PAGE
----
The concept of swapping places with someone else has always been a popular topic of discussion or fantasy.  Typically, we all want to know what it would be like to be someone else, preferably someone rich or better looking than ourselves or someone who is famous.  Perhaps someone in the role of power such as the President or ruler of a country so we could impose our own ideas and run things how we see fit.  Sometimes people wonder what it would be like to switch places with someone less fortunate than themselves.  The moral of that would be to realize how the little things in life that normally are taken for granted are considered to be sacred.  Director John Landis took The Prince & the Pauper story we all knew as a child and turned it one of the funniest comedies of all time, Trading Places. 

            This film which takes place in 1983 Philadelphia stars Dan Akroyd as Louis Winthorpe III, a successful stock broker working at a pretty big time firm.  He’s got pretty much everything he will ever need; a big house, butler, private limo, and a fiancée.  He accidentally bumps into conman Billy Ray Valentine (Eddie Murphy) one day who was pretending to be a disabled Vietnam vet to get money from people and accuses him of stealing.  Upon hearing this, Winthorpe’s two bosses, brothers who own the stock brokerage and love to gamble with each other on unique wagers, decide to conduct an experiment by swapping the two men to see how each would act being given the others life.  They do this of course without the consent or knowledge of the two.  The brothers feel Winthorpe will immediately turn to a life of crime and unruliness if placed in Valentines position and Valentine would not be able to properly do Winthorpe’s job successfully.   

              Winthorpe is befriended by a prostitute named Ophelia (Jamie Lee Curtis) who takes him in and takes care of him while he comes to terms with his new life and tries to find out what happened.  Meanwhile, Valentine proves to be rather good at Winthorpes job but was still peculiar about being randomly scooped up and put in this wealthy position.  About halfway through the movie, Valentine discovers the secret wager between the brothers and seeks out Winthorpe in order to rectify their situations.  The two decide to put a plan together to get revenge on the men who tried to play God with their lives.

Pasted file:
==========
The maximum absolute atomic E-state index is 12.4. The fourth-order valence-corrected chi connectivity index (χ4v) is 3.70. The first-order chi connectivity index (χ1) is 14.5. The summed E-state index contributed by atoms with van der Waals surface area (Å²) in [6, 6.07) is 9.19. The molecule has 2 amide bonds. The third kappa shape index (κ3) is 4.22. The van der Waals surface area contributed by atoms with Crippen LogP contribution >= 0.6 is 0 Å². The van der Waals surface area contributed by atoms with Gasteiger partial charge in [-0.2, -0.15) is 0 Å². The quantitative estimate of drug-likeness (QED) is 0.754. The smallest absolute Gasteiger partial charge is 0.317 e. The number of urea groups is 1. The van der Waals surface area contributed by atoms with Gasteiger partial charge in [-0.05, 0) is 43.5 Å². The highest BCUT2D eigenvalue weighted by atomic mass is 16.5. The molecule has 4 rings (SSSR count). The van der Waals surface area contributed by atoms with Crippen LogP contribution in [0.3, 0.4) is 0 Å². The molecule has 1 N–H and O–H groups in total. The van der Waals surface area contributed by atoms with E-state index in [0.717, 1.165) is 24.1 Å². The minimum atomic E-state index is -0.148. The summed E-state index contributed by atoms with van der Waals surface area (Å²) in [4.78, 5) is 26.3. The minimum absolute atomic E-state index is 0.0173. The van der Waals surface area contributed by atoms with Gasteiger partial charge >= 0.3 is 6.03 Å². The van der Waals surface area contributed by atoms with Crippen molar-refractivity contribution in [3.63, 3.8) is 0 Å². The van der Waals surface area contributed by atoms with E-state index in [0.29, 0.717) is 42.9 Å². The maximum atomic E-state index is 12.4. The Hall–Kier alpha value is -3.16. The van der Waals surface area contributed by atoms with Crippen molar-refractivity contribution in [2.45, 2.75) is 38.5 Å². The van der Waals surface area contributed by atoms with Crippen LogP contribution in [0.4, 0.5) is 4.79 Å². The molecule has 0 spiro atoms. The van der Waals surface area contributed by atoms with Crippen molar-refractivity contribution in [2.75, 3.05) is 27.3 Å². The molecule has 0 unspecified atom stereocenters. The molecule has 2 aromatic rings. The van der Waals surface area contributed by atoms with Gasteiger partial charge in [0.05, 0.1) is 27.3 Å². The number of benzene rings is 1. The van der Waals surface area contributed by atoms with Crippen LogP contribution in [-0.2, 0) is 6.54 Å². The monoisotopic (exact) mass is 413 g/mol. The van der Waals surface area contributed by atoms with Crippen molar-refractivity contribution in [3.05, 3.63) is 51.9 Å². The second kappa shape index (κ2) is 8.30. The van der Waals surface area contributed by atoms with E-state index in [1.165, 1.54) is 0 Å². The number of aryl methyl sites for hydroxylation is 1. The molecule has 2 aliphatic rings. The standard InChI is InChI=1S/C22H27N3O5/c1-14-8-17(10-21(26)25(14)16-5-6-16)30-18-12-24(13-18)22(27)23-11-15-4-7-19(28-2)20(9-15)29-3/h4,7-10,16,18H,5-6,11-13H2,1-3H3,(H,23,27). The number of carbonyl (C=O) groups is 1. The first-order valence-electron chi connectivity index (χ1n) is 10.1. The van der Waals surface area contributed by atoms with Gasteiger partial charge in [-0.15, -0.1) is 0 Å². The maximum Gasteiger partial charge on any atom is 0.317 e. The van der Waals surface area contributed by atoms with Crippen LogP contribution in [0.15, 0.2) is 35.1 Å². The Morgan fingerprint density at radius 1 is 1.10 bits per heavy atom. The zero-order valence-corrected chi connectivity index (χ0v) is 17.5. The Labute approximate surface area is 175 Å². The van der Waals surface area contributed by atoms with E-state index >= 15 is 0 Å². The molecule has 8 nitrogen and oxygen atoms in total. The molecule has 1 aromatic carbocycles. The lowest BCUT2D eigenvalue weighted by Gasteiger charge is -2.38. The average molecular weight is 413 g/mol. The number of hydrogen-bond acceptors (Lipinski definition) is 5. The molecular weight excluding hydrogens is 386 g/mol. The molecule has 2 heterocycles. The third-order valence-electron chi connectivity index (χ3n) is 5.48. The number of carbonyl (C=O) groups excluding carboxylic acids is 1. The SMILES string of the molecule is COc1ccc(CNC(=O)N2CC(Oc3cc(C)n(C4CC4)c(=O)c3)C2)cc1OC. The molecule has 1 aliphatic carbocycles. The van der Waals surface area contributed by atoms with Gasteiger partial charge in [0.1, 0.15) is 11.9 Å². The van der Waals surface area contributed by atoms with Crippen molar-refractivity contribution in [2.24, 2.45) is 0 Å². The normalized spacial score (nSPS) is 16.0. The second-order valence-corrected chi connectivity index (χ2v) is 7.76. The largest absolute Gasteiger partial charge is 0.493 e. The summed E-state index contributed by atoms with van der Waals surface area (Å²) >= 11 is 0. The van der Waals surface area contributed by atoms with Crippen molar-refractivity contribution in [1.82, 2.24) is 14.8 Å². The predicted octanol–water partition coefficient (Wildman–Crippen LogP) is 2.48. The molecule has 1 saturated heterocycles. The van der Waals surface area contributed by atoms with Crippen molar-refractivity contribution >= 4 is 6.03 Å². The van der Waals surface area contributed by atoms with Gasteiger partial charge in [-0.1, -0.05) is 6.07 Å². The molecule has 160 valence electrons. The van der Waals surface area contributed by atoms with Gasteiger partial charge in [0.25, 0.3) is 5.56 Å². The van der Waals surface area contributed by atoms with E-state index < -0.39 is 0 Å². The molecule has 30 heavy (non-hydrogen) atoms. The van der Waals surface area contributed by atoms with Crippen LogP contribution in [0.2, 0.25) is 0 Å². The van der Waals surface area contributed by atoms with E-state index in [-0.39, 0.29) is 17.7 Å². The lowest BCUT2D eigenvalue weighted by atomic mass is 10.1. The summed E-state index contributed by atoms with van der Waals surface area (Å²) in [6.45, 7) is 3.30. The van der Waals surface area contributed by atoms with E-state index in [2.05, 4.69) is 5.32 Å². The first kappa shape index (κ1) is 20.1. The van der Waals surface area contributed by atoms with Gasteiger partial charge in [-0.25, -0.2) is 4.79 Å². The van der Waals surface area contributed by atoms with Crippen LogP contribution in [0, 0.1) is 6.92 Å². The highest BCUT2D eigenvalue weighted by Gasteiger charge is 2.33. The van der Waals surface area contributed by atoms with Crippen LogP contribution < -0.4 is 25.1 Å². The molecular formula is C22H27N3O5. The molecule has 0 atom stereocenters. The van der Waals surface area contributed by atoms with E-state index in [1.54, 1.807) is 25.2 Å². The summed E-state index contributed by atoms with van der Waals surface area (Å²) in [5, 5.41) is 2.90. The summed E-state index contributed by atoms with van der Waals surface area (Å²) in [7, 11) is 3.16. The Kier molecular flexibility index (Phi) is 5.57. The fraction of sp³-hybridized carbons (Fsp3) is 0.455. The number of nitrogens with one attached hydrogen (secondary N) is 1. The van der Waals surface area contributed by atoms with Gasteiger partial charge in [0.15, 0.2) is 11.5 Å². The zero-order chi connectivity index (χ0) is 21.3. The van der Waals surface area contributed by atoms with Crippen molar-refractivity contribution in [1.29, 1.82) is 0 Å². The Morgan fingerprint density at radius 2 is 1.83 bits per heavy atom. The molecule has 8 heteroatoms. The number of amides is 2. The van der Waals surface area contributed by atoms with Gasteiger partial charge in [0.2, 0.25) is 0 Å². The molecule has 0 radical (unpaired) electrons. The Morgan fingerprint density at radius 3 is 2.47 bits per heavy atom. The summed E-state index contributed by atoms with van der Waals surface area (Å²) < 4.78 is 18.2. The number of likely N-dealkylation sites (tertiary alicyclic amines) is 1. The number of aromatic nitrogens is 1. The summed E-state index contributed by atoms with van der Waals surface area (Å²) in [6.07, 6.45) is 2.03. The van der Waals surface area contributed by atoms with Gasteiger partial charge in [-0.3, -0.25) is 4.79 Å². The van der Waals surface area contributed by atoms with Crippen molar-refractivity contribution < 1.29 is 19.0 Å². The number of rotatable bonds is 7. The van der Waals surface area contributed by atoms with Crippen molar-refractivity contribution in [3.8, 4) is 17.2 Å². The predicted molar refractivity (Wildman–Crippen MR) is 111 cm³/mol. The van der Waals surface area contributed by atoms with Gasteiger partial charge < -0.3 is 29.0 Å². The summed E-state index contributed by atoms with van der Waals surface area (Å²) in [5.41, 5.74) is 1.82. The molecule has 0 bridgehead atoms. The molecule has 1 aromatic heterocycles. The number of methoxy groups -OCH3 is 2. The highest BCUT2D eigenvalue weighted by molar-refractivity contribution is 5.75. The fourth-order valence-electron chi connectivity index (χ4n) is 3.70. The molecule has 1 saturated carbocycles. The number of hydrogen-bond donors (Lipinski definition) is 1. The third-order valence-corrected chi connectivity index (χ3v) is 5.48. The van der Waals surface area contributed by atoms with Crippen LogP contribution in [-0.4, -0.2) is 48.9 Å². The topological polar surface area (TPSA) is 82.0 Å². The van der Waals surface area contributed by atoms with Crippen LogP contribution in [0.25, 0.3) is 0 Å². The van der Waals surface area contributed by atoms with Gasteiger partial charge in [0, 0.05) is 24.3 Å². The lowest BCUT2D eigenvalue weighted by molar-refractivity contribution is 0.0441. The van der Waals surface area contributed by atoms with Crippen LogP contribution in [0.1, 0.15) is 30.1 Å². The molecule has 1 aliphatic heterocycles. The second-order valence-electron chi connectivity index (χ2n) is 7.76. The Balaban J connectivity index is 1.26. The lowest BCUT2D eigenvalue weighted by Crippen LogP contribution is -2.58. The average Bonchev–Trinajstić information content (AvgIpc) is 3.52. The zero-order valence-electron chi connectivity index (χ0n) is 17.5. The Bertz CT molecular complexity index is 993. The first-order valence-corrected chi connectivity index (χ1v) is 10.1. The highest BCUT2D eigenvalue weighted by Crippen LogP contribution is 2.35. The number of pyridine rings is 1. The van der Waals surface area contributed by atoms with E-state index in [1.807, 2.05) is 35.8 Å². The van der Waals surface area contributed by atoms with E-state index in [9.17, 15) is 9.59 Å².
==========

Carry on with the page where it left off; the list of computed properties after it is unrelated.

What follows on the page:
Comedy films should all take a lesson from this classic.  Eddie Murphy is in his prime during this portion of his career.  He brings the laugh-out-loud antics to the screen as he is switched from a two bit hustler to a wealthy businessman.  His hilarious persona, what helped make him famous, is on full display here.  Dan Akroyd, another comedy godfather plays the more conservative, clean cut, corporate America worker who is uprooted from his wealthy comfort and forced to fend for himself.  Although funny, the realism of this aspect shows how an actual person might react and lash out at the world if their lives were drastically changed for the worst.  His performance of his characters’ attitude after he realizes he has nothing left anymore brings this out perfectly. 

            The sheer concept of this story is pretty serious and would anger anyone who it might actually happen to but you will have a very hard time not laughing at these two while they team up in what could possibly be considered a template for how to make a hysterical comedic film.  If you sometimes tire of the dry humor that some films of the present have to offer, you might want to go back in time and see some of the comedies from the 70s and 80s.  Absolutely loving the fact that I took the time to see a film that my parents enjoyed from their time, I give Trading Places “4 extreme life swaps out of 5”. 

“I had the most absurd nightmare. I was poor and no one liked me. I lost my job, I lost my house, Penelope hated me and it was all because of this terrible, awful Negro.”

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